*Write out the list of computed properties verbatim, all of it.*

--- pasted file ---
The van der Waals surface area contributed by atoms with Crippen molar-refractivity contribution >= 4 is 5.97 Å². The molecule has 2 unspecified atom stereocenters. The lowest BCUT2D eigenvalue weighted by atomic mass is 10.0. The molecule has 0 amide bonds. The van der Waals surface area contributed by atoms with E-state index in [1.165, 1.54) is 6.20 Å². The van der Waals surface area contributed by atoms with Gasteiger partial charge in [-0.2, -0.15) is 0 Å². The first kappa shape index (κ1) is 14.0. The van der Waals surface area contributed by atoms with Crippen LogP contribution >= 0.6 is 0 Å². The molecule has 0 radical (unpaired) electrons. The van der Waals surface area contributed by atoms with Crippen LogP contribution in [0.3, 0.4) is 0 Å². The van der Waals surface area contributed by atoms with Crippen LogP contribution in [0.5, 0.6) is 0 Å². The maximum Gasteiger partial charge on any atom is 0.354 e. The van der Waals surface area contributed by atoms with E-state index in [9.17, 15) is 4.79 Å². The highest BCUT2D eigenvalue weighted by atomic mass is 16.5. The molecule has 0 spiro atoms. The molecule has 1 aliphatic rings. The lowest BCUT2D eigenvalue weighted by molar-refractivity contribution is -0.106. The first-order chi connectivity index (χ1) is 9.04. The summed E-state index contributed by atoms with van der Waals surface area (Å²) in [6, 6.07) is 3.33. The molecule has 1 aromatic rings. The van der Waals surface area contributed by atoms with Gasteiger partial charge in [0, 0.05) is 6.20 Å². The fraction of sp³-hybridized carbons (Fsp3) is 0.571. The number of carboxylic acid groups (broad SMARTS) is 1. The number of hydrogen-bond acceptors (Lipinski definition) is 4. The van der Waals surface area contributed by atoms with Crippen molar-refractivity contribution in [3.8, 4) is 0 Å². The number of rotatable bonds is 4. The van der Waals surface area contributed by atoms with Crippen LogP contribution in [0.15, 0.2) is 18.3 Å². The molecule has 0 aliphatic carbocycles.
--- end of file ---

The van der Waals surface area contributed by atoms with Crippen molar-refractivity contribution >= 4 is 5.97 Å². The molecule has 2 unspecified atom stereocenters. The lowest BCUT2D eigenvalue weighted by atomic mass is 10.0. The molecule has 0 amide bonds. The van der Waals surface area contributed by atoms with E-state index in [1.165, 1.54) is 6.20 Å². The van der Waals surface area contributed by atoms with Gasteiger partial charge in [-0.2, -0.15) is 0 Å². The first kappa shape index (κ1) is 14.0. The van der Waals surface area contributed by atoms with Crippen LogP contribution >= 0.6 is 0 Å². The molecule has 0 radical (unpaired) electrons. The van der Waals surface area contributed by atoms with Crippen LogP contribution in [0.3, 0.4) is 0 Å². The van der Waals surface area contributed by atoms with Crippen LogP contribution in [0.5, 0.6) is 0 Å². The maximum Gasteiger partial charge on any atom is 0.354 e. The van der Waals surface area contributed by atoms with E-state index in [9.17, 15) is 4.79 Å². The highest BCUT2D eigenvalue weighted by atomic mass is 16.5. The molecule has 0 spiro atoms. The molecule has 1 aliphatic rings. The lowest BCUT2D eigenvalue weighted by molar-refractivity contribution is -0.106. The first-order chi connectivity index (χ1) is 9.04. The summed E-state index contributed by atoms with van der Waals surface area (Å²) in [6, 6.07) is 3.33. The molecule has 1 aromatic rings. The van der Waals surface area contributed by atoms with Gasteiger partial charge in [0, 0.05) is 6.20 Å². The fraction of sp³-hybridized carbons (Fsp3) is 0.571. The number of carboxylic acid groups (broad SMARTS) is 1. The number of hydrogen-bond acceptors (Lipinski definition) is 4. The van der Waals surface area contributed by atoms with Crippen molar-refractivity contribution in [3.8, 4) is 0 Å². The number of rotatable bonds is 4. The van der Waals surface area contributed by atoms with Crippen LogP contribution in [0.15, 0.2) is 18.3 Å². The molecule has 0 aliphatic carbocycles.